• Arsenal vs Sheffield United 1999 – Arsenal made a 4th sub in FA Cup QF, but referee failed to send the extra player off. Arsenal won game, but later disqualified.
  • Tottenham vs Chelsea 2002 – Spurs started cup-tied player Gustavo Poyet due to administrative error. Chelsea complained when they lost and Tottenham were disqualified.

These examples show some of the high-profile FA Cup substitution controversies. Teams must be certain to follow the competition rules precisely to avoid potential disqualification.

Youth and Reserve Team Substitution Rules

The FA Cup rules on substitutions apply slightly differently for youth and reserve teams competing in the early rounds:

  • Youth teams can make up to 5 substitutions per match
  • Reserve teams can make up to 7 substitutions per match
  • Once substituted, a player cannot return for youth/reserve teams
  • Extra time subs also allowed as per normal senior rules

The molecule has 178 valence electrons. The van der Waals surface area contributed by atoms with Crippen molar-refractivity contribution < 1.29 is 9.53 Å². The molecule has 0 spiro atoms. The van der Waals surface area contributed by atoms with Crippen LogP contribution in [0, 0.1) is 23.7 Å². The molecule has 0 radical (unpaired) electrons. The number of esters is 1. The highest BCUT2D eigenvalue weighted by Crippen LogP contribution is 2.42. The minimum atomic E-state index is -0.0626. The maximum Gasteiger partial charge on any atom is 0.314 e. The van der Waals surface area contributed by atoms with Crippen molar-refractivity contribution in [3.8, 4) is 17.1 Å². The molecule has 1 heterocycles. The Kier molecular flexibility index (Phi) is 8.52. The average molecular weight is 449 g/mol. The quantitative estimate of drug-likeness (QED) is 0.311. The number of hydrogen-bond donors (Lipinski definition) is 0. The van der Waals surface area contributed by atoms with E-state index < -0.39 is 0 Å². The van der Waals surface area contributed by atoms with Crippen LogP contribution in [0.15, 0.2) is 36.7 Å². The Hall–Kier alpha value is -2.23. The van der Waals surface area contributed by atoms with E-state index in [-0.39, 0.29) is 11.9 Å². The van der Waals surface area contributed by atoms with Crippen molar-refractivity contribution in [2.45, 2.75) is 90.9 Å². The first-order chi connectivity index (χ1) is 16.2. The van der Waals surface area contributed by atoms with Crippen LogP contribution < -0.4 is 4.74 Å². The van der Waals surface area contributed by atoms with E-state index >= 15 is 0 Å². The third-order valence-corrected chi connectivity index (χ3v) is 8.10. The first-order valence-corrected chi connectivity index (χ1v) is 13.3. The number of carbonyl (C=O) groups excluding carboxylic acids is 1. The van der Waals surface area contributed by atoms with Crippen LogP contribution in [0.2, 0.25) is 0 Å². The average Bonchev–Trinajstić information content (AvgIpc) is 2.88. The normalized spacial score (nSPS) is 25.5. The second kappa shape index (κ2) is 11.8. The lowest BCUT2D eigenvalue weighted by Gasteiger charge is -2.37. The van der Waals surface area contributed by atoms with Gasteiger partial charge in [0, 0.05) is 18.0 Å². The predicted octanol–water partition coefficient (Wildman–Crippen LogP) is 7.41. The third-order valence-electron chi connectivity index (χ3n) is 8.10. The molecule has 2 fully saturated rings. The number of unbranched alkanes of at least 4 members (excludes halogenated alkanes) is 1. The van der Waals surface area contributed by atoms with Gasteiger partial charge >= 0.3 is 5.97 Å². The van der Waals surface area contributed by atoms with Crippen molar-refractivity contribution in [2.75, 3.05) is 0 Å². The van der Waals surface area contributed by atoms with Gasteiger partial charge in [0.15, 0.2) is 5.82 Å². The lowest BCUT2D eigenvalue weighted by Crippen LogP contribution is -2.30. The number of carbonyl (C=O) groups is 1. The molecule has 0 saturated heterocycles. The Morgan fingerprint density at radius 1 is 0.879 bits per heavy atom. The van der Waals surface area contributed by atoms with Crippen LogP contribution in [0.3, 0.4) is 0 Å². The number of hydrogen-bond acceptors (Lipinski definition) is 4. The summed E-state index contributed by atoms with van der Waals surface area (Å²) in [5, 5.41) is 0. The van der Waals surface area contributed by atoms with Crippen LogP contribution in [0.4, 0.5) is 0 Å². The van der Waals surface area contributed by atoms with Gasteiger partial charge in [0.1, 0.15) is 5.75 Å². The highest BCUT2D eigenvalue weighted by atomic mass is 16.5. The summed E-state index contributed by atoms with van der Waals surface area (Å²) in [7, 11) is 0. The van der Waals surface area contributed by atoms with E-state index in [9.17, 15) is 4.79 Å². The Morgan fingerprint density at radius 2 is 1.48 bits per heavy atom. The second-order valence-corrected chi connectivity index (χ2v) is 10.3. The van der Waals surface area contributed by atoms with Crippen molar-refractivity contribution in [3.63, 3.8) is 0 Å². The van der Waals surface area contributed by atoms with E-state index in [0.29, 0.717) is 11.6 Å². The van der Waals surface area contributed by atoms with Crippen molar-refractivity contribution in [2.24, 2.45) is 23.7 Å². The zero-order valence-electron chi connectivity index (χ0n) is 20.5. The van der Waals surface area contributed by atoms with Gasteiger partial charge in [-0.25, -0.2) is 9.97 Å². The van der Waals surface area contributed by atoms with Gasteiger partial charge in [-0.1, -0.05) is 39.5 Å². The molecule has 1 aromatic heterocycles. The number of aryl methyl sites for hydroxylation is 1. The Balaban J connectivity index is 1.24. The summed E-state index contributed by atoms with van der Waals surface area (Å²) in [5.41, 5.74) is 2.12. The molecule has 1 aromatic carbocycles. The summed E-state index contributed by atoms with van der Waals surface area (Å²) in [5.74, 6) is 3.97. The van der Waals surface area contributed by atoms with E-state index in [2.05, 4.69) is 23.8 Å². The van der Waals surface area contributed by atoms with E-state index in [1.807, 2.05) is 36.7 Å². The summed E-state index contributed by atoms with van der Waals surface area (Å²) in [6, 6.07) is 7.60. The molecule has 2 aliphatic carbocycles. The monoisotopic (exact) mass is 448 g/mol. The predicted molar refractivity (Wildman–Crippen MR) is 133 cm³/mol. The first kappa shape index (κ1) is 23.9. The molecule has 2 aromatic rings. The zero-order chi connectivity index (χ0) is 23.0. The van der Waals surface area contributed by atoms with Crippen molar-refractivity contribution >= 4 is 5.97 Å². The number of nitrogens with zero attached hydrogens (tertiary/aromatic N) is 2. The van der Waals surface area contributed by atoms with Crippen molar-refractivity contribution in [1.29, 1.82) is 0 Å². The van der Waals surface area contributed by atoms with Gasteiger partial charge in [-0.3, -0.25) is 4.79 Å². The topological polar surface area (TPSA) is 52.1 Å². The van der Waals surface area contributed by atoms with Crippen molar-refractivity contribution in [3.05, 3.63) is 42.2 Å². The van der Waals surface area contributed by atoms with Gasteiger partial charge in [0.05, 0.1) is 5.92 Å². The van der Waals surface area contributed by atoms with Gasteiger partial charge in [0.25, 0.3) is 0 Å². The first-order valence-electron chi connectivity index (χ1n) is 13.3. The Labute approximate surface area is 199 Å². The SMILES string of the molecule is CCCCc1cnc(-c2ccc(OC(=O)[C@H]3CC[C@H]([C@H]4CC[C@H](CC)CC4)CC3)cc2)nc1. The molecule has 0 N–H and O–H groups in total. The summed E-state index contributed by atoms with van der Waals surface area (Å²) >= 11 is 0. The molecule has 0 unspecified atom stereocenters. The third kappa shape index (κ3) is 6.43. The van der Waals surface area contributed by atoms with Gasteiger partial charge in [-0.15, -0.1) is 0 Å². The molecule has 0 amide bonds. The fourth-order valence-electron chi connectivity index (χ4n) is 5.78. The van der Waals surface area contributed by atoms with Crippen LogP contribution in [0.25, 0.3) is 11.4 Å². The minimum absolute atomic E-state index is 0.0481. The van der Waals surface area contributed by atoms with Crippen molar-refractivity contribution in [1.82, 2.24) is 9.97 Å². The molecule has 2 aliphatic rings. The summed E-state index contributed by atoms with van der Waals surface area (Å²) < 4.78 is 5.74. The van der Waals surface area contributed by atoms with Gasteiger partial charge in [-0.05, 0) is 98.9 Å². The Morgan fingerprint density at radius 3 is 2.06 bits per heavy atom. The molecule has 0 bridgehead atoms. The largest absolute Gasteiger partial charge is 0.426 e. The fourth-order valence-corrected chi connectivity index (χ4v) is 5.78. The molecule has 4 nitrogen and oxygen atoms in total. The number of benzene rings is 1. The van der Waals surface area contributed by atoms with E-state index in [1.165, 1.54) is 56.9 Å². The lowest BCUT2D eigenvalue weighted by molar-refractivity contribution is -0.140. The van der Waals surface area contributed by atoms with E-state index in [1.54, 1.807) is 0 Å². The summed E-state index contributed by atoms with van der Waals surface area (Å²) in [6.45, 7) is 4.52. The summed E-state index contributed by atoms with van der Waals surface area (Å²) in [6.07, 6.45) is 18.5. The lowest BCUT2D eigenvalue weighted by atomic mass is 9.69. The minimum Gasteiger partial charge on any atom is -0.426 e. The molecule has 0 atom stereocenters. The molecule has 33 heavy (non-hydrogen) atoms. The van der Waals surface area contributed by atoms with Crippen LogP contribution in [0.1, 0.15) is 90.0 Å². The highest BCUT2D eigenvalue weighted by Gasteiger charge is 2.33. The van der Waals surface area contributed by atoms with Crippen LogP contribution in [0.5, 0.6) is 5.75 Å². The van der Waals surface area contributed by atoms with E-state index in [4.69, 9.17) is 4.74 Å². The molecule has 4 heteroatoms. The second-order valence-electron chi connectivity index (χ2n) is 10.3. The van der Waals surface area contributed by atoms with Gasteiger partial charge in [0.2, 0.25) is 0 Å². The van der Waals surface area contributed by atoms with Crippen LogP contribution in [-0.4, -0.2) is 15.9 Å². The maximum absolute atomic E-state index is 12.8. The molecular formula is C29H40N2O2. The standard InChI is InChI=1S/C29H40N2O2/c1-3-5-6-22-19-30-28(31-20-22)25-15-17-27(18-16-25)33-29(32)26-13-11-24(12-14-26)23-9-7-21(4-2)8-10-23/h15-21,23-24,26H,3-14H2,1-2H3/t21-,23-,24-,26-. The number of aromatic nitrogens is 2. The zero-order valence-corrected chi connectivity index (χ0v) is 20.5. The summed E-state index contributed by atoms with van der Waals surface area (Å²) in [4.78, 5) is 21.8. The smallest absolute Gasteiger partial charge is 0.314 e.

These relaxed rules for youth and reserve sides give young players more opportunity to participate. Up to 7 subs helps rotate reserve team squads. But the standard 3/4 subs applies for senior teams from the 1st Round proper onwards.

Substitution Trends Over Time

The substitution rules in the FA Cup have gradually evolved over time:

  • 1967 – Substitutions first permitted, but only for injured goalkeepers
  • 1974 – Outfield substitutes allowed for the first time
  • 1975 – Number of subs increased from 1 to 2 per team
  • 1986 – 3 substitutions now permitted for each team
  • 1991 – Fourth substitute introduced in extra time

The steady increase in permitted substitutions reflects changing ideas around squad management. Coaches now rely heavily on substitutions to change games compared to the past.

Substitution Numbers Over Time

Season Subs Permitted
Before 1967 0 – No substitutions allowed